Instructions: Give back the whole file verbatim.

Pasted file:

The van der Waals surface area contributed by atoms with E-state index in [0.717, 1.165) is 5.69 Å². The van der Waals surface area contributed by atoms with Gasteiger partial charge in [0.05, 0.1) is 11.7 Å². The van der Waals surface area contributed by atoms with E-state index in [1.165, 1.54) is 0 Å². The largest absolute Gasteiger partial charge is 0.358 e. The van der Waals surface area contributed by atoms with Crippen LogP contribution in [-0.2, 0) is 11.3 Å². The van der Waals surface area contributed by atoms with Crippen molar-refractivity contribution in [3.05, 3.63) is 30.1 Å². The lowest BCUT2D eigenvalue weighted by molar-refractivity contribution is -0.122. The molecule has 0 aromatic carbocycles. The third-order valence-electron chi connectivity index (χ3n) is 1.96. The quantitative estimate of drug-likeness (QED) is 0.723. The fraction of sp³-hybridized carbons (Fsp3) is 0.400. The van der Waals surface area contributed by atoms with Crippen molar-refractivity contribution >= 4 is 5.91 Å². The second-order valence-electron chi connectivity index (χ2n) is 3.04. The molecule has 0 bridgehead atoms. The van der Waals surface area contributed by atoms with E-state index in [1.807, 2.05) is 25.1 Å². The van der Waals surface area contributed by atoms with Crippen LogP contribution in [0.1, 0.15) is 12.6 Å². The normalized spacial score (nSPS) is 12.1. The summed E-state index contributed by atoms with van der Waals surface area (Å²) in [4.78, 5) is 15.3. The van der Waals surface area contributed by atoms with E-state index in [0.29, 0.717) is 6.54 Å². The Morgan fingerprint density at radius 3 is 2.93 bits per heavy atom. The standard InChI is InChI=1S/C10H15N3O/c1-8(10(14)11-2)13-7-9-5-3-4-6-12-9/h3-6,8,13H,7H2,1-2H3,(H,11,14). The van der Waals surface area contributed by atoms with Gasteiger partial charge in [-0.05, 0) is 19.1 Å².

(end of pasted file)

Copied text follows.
The van der Waals surface area contributed by atoms with E-state index in [0.717, 1.165) is 5.69 Å². The van der Waals surface area contributed by atoms with Gasteiger partial charge in [0.05, 0.1) is 11.7 Å². The van der Waals surface area contributed by atoms with E-state index in [1.165, 1.54) is 0 Å². The largest absolute Gasteiger partial charge is 0.358 e. The van der Waals surface area contributed by atoms with Crippen LogP contribution in [-0.2, 0) is 11.3 Å². The van der Waals surface area contributed by atoms with Crippen molar-refractivity contribution in [3.05, 3.63) is 30.1 Å². The lowest BCUT2D eigenvalue weighted by molar-refractivity contribution is -0.122. The molecule has 0 aromatic carbocycles. The third-order valence-electron chi connectivity index (χ3n) is 1.96. The quantitative estimate of drug-likeness (QED) is 0.723. The fraction of sp³-hybridized carbons (Fsp3) is 0.400. The van der Waals surface area contributed by atoms with Crippen molar-refractivity contribution >= 4 is 5.91 Å². The second-order valence-electron chi connectivity index (χ2n) is 3.04. The molecule has 0 bridgehead atoms. The van der Waals surface area contributed by atoms with E-state index in [1.807, 2.05) is 25.1 Å². The van der Waals surface area contributed by atoms with Crippen LogP contribution in [0.1, 0.15) is 12.6 Å². The normalized spacial score (nSPS) is 12.1. The summed E-state index contributed by atoms with van der Waals surface area (Å²) in [4.78, 5) is 15.3. The van der Waals surface area contributed by atoms with E-state index in [0.29, 0.717) is 6.54 Å². The Morgan fingerprint density at radius 3 is 2.93 bits per heavy atom. The standard InChI is InChI=1S/C10H15N3O/c1-8(10(14)11-2)13-7-9-5-3-4-6-12-9/h3-6,8,13H,7H2,1-2H3,(H,11,14). The van der Waals surface area contributed by atoms with Gasteiger partial charge in [-0.05, 0) is 19.1 Å².